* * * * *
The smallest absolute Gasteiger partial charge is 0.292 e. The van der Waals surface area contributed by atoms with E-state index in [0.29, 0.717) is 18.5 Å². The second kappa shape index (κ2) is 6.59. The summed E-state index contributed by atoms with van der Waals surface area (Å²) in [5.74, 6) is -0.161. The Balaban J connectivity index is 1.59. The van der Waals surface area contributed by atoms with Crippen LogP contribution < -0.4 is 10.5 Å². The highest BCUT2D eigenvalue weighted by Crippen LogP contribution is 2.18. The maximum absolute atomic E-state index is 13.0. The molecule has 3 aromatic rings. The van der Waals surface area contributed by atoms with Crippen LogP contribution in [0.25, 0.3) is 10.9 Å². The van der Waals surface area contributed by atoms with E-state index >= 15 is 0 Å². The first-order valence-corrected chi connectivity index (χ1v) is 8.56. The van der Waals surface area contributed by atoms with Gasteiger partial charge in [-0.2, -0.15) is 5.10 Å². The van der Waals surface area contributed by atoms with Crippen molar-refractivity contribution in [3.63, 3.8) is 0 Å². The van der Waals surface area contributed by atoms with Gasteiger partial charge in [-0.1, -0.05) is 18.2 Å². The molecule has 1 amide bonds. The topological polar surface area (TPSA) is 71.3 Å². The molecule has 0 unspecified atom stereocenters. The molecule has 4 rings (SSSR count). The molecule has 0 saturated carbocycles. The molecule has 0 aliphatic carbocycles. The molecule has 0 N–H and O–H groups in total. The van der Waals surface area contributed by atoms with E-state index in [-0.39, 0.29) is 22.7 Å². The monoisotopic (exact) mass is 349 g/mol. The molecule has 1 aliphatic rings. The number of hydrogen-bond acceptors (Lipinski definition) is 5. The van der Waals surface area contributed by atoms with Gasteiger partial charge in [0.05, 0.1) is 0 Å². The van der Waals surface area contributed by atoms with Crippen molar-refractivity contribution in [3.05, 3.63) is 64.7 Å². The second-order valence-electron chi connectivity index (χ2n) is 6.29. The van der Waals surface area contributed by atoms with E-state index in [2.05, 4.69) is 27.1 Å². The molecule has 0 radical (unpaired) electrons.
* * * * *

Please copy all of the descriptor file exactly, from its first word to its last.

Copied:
The smallest absolute Gasteiger partial charge is 0.292 e. The van der Waals surface area contributed by atoms with E-state index in [0.29, 0.717) is 18.5 Å². The second kappa shape index (κ2) is 6.59. The summed E-state index contributed by atoms with van der Waals surface area (Å²) in [5.74, 6) is -0.161. The Balaban J connectivity index is 1.59. The van der Waals surface area contributed by atoms with Crippen LogP contribution < -0.4 is 10.5 Å². The highest BCUT2D eigenvalue weighted by Crippen LogP contribution is 2.18. The maximum absolute atomic E-state index is 13.0. The molecule has 3 aromatic rings. The van der Waals surface area contributed by atoms with Crippen LogP contribution in [0.25, 0.3) is 10.9 Å². The van der Waals surface area contributed by atoms with E-state index >= 15 is 0 Å². The first-order valence-corrected chi connectivity index (χ1v) is 8.56. The van der Waals surface area contributed by atoms with Gasteiger partial charge in [-0.2, -0.15) is 5.10 Å². The van der Waals surface area contributed by atoms with Crippen molar-refractivity contribution in [3.63, 3.8) is 0 Å². The van der Waals surface area contributed by atoms with Gasteiger partial charge in [-0.1, -0.05) is 18.2 Å². The molecule has 1 amide bonds. The topological polar surface area (TPSA) is 71.3 Å². The molecule has 0 unspecified atom stereocenters. The molecule has 4 rings (SSSR count). The molecule has 0 saturated carbocycles. The molecule has 0 aliphatic carbocycles. The molecule has 0 N–H and O–H groups in total. The van der Waals surface area contributed by atoms with E-state index in [-0.39, 0.29) is 22.7 Å². The monoisotopic (exact) mass is 349 g/mol. The molecule has 1 aliphatic rings. The number of hydrogen-bond acceptors (Lipinski definition) is 5. The van der Waals surface area contributed by atoms with Gasteiger partial charge in [0.05, 0.1) is 0 Å². The van der Waals surface area contributed by atoms with Crippen molar-refractivity contribution in [3.05, 3.63) is 64.7 Å². The second-order valence-electron chi connectivity index (χ2n) is 6.29. The van der Waals surface area contributed by atoms with E-state index in [2.05, 4.69) is 27.1 Å². The molecule has 0 radical (unpaired) electrons.